Whether from old age or birth, living with a blind dog has many difficulties. It is not impossible by any means, but extra precautions must be taken to ensure your pet’s safety and happiness. Follow these safety tips living with a blind dog.
If this blindness is sudden, first take your dog to its vet to ensure they are still healthy and do not need any treatment. Sudden blindness can sometimes be caused by kidney issues, and without treatment, this can be very painful for many animals.
After clearing the dog’s health with the vet, there are a few precautions that should be made to make the dog as comfortable, happy, and safe as possible.
Don’t Rearrange Furniture
Rearranging furniture is a definite no-no when you have a blind pet. Keep the furniture in the same spots as much as possible. Your dog will get to know the lay of the land in your home. As long as it does not get disoriented, it should be able to make it throughout the home with little to no issues.
However, when it does become disoriented, you will have a strong urge to get up and move the pet into its favourite area. Do not do this. Instead, guide the dog to you with your voice. Your dog must learn how to navigate when you are not around, and unfortunately, walking into walls will happen.
How to Walk a Blind Dog
Your dog will naturally be cautious while walking. Avoid scaring your dog with unhannounced petting from strangers or loud noises, which may frighten it causing it to run. This will not only disorient your dog, but it may also cause injury.
If you are concerned with your dog injuring itself, there are many *halo-like items it can wear on its head to create a small barrier or cushion between the dog and an obstacle.
To make people aware that your dog is blind, investing in *blind dog accessories such as white warning collars, leads, harnesses and coats. They are a great way to give people an advanced warning so that they don’t frighten your dog.
Use Your Voice as a Guide
Since your dog cannot see you approaching, practice speaking to it when coming near. By not doing this, you may scare your pet. When an animal loses its sight, other senses become keener, so they should hear you approaching.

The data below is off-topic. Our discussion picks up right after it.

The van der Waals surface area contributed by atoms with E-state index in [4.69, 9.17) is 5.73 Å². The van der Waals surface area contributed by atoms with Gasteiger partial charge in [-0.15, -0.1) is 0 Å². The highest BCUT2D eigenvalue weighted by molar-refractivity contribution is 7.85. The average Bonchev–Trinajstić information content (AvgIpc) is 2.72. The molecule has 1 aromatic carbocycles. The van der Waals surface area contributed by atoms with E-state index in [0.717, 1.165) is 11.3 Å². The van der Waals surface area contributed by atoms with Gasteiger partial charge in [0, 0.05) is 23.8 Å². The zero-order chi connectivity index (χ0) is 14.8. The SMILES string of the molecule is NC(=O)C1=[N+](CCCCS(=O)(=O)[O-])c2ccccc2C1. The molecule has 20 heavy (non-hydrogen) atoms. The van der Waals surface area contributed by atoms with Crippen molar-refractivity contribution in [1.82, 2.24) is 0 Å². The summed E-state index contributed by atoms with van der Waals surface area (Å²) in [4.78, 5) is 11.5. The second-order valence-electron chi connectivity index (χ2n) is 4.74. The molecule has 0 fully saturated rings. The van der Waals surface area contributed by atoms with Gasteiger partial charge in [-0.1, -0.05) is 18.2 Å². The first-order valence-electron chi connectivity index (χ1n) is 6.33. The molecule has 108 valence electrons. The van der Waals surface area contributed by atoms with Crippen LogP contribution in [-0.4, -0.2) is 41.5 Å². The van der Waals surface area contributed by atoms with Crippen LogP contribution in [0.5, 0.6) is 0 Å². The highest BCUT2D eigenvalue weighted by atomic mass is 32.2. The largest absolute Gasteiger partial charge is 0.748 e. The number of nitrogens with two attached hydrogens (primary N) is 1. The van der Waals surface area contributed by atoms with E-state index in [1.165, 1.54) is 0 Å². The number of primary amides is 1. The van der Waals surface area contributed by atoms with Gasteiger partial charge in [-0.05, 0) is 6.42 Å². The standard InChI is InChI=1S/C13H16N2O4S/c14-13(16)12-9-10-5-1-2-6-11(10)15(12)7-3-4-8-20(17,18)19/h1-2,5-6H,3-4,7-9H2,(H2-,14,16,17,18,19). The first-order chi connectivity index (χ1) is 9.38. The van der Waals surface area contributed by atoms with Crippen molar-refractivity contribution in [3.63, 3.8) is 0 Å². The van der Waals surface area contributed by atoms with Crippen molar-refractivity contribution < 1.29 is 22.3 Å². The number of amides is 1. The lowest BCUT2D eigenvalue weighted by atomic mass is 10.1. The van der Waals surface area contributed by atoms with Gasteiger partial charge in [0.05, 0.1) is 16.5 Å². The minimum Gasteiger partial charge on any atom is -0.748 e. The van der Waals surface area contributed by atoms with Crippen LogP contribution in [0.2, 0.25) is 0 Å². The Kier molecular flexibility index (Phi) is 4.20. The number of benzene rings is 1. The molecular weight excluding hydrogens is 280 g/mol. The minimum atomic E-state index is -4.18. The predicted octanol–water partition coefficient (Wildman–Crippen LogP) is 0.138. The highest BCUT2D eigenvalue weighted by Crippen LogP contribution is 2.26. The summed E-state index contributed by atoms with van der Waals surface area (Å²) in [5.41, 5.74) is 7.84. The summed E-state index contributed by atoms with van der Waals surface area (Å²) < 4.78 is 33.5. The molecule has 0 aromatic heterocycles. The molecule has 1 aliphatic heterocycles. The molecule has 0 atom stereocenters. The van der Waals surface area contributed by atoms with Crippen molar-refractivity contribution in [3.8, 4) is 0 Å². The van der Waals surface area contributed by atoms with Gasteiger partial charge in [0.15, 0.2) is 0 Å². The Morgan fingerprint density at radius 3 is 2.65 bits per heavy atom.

Do not just assume they can hear you walking, though. Be sure to speak with them, announcing your presence before picking them up or petting them.
Help Your Dog When Jumping
Blind animals have difficulties jumping. If your pet is used to laying on beds or couches, get a couple of very soft pet beds. Make them easily accessible to the pet. When bringing the beds home, introduce the pet to the bed by gently placing them in it. Once they associate the bed’s location within the home, do not move it.
If your pet wants to sit on the couch or bed with you, help it up on the couch. Help them determine the edges of the furniture, speaking to it when it gets too far away. Be careful when letting the pet jump down. Eventually, it will learn how to safely jump down while on furniture, but be sure to guide the jump down as often as possible.
In addition to soft beds, keep food bowls on top of easy to clean surfaces. Either keep food on hardwood or tile, or buy a mat to keep the food and water bowls on. When serving them dinner, make it a noisy affair. Pour the food into the bowl, so the pet can hear dinner being served. Do the same with the water.
Finally, love your dog as you would any other. Special needs pets need love like all animals. Having a blind pet can be difficult, but it is not an impossible task. With the right precautions, patience, and love, blind pets will be an excellent addition to your family.